Most Diverse Congress? It’s Relative

The 114th Congress that convened this week is being called the most diverse in history.  That is a bit misleading. Relative to prior sessions, yes, but far from reflecting the nation as a whole.

I am reminded of the dog food company that advertised its product as "half horse meat and half rabbit meat."  When sued for false advertising it came out that the company's definition of half and half meant one horse to one rabbit.

For all the talk of diversity, the GOP remains a monochromatic party.  It is 87 percent white male, compared to 43 percent for Democrats. All but one of the 300 Republicans in the new Congress identify themselves Christians; the exception is a Jewish freshman from Long Island

To say that the number of African-American Republicans has tripled is impressive until you realize that the actual number is three. 

Compare that to 43 Democrats and you see it is not so impressive.

Mia Love (R-Utah) is the first African-American Republican woman in Congress.  Ever.  On the Democratic side of the aisle are 19 black women. The first was Rep. Shirley Chisholm of New York 45 years ago.

Women comprise 51 percent of the national population but only about 20 percent of the Congress.  There are 22 Republican women and 62 Democrats in the new House plus six Republican women and14 Democrats in the Senate.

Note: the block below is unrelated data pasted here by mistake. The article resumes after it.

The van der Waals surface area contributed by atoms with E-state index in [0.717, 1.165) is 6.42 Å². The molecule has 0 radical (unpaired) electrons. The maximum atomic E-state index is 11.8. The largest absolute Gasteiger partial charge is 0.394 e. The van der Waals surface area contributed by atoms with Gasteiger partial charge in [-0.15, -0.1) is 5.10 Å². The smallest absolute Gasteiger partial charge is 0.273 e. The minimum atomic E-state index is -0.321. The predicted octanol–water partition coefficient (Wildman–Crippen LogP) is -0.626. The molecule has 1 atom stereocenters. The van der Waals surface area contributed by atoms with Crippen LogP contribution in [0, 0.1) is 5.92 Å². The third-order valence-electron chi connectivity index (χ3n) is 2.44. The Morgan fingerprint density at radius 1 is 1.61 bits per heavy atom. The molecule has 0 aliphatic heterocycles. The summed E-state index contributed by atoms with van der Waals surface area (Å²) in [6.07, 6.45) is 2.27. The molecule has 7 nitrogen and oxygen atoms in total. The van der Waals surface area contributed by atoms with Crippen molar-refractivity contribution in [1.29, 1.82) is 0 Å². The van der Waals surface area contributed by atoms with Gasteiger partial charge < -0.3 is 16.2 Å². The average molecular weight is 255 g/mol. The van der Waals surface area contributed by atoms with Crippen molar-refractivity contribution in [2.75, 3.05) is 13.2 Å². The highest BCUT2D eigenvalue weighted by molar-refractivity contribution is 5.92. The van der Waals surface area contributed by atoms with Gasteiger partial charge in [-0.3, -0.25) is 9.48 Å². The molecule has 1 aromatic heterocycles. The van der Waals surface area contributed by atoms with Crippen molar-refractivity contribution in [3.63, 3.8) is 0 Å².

The Jewish population of the 114th is down to 28 (a drop of five from the 113th and 11 fewer than the 112th). Only one is a Republican, Lee Zeldin of New York; there were none, briefly, after Rep. Eric Cantor (R-VA) resigned last year following a primary defeat.

There are nine Jewish Democrats and one Independent in the Senate, plus 18 more Jewish Democrats in the House.  You can see the full list here

Jews are five percent of the 114th Congress, compared to two percent of the national population. Christians comprise 92 percent of the Congress.

There are 16 Mormons (2 D, 14 R), two Buddhists (D), two Muslims (D) and one Hindu (D).

There are seven openly gay Democrats, including two Jews, but no openly gay Republicans in this Congress. 

One category where Republicans dominate is Native Americans, two-to-zero.  Both are from Oklahoma.

Rounding out the racial makeup of this Congress are 442 whites, 46 blacks (43 D, 3 R), 33 Hispanics (24 D, 12 R) and 11 Asian-Americans (all D)

For more details go here, here and here.

About the Author
Douglas M. Bloomfield is a syndicated columnist, Washington lobbyist and consultant. He spent nine years as the legislative director and chief lobbyist for AIPAC.